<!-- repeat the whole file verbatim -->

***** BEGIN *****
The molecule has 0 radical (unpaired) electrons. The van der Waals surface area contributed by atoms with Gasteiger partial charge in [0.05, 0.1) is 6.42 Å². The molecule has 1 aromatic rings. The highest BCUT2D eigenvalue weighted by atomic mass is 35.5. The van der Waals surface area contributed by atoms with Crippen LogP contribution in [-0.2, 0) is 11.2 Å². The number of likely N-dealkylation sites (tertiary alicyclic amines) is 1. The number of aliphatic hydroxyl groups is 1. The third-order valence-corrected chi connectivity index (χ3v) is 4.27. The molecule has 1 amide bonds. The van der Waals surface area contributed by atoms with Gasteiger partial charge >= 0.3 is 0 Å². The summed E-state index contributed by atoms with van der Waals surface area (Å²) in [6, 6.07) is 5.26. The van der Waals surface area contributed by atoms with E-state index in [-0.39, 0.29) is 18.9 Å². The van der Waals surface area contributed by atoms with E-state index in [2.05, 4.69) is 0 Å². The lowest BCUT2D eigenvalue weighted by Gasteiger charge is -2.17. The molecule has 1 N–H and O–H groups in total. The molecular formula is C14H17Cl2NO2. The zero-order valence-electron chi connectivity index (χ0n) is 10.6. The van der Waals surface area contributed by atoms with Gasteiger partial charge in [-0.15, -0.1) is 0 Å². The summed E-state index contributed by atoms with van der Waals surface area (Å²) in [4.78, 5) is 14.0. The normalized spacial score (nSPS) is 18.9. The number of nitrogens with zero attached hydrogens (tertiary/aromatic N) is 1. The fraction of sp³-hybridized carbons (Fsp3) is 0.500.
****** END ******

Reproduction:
The molecule has 0 radical (unpaired) electrons. The van der Waals surface area contributed by atoms with Gasteiger partial charge in [0.05, 0.1) is 6.42 Å². The molecule has 1 aromatic rings. The highest BCUT2D eigenvalue weighted by atomic mass is 35.5. The van der Waals surface area contributed by atoms with Crippen LogP contribution in [-0.2, 0) is 11.2 Å². The number of likely N-dealkylation sites (tertiary alicyclic amines) is 1. The number of aliphatic hydroxyl groups is 1. The third-order valence-corrected chi connectivity index (χ3v) is 4.27. The molecule has 1 amide bonds. The van der Waals surface area contributed by atoms with Gasteiger partial charge >= 0.3 is 0 Å². The summed E-state index contributed by atoms with van der Waals surface area (Å²) in [6, 6.07) is 5.26. The van der Waals surface area contributed by atoms with E-state index in [-0.39, 0.29) is 18.9 Å². The van der Waals surface area contributed by atoms with E-state index in [2.05, 4.69) is 0 Å². The lowest BCUT2D eigenvalue weighted by Gasteiger charge is -2.17. The molecule has 1 N–H and O–H groups in total. The molecular formula is C14H17Cl2NO2. The zero-order valence-electron chi connectivity index (χ0n) is 10.6. The van der Waals surface area contributed by atoms with Gasteiger partial charge in [-0.15, -0.1) is 0 Å². The summed E-state index contributed by atoms with van der Waals surface area (Å²) in [4.78, 5) is 14.0. The normalized spacial score (nSPS) is 18.9. The number of nitrogens with zero attached hydrogens (tertiary/aromatic N) is 1. The fraction of sp³-hybridized carbons (Fsp3) is 0.500.